The strange story behind Mel Gibson's post-''Passion'' project. Mel Gibson is back and he's bringing ancient Mayans with him in ''Apocalypto''
Credit: Apocalypto: Andrew Cooper

Last time the world saw The Passion of the Christ mastermind Mel Gibson, he was promoting his mystery-shrouded spectacle, Apocalypto, on the Academy Awards. Standing with limestone-powder-coated extras from the Mayan-language epic, he delivered a verbose explanation in Yucatec Maya for why he wouldn’t be hosting the show. The English subtitle read simply, ”Not me.”

Gibson’s witty turn may have stoked anticipation for the movie’s August release, but now, just two months later, Disney has shifted the opening to Dec. 8. That move puts the film — which has been shooting for a Werner Herzog-ian six months in a remote Mexican jungle — in a slot normally reserved for blockbusters and big-time Oscar contenders.

So will Apocalypto deliver the goods? Gibson, 50, is keeping the plot details secret, but here’s what we know: The story takes place in the late 15th century. Village leaders bent on human sacrifice take Apocalypto‘s hero, Jaguar Paw (played by newcomer Rudy Youngblood), from his wife and child. He escapes and is chased through the jungle, setting off on a quest for justice and a reunion with his family that features action, a healthy amount of gore, and, of course, subtitles.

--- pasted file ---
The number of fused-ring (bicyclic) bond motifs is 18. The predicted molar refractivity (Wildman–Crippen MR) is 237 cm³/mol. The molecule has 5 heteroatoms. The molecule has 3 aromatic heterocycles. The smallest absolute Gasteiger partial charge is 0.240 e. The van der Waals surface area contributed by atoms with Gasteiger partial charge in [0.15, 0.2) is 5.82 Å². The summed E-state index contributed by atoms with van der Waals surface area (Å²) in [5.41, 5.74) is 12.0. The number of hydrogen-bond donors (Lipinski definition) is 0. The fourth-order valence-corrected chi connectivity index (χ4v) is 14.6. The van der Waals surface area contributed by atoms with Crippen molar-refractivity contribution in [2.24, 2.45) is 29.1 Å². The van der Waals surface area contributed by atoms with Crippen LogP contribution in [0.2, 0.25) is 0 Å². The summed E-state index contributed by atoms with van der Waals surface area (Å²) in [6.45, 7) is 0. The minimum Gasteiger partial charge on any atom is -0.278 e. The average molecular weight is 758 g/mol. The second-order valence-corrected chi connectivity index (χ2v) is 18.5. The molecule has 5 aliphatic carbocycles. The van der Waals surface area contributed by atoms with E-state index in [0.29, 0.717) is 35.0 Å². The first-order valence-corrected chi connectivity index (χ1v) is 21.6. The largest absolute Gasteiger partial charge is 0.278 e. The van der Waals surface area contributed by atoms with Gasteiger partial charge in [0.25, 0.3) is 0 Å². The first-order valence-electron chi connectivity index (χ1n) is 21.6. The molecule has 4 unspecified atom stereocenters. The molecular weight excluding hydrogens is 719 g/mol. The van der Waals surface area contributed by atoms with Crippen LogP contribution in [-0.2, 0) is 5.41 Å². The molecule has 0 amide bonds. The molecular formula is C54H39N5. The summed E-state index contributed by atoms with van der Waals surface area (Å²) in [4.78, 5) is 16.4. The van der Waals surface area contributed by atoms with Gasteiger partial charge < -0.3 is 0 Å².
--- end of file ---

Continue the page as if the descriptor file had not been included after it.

If that sounds like a Braveheart-style winning formula — and sources certainly enthuse over early footage — a few questions still linger over the project. The Passion may have grossed $612 million worldwide, but it also sparked a controversy that tarnished Gibson’s image in some Hollywood circles; and it’s unclear whether a bloody Mayan epic will represent a reengagement with the film community or a walk farther out on a limb. Then there are the mounting delays. According to people close to the production, the director has lost significant time to the inexperience of his cast, the bulk of whom he found in Mexico.

There’s at least one party that doesn’t seem worried: Disney. The studio remains upbeat about the project, which reportedly costs less than $50 million. ”Mel showed us footage that blew us away,” says Oren Aviv, Disney’s chief creative officer, who traveled to the set in March. ”Apocalypto has the chance to get critical recognition.” In other words, there’s a team of linguists in Burbank right now working on how to say ”for your consideration” in Yucatec Maya.

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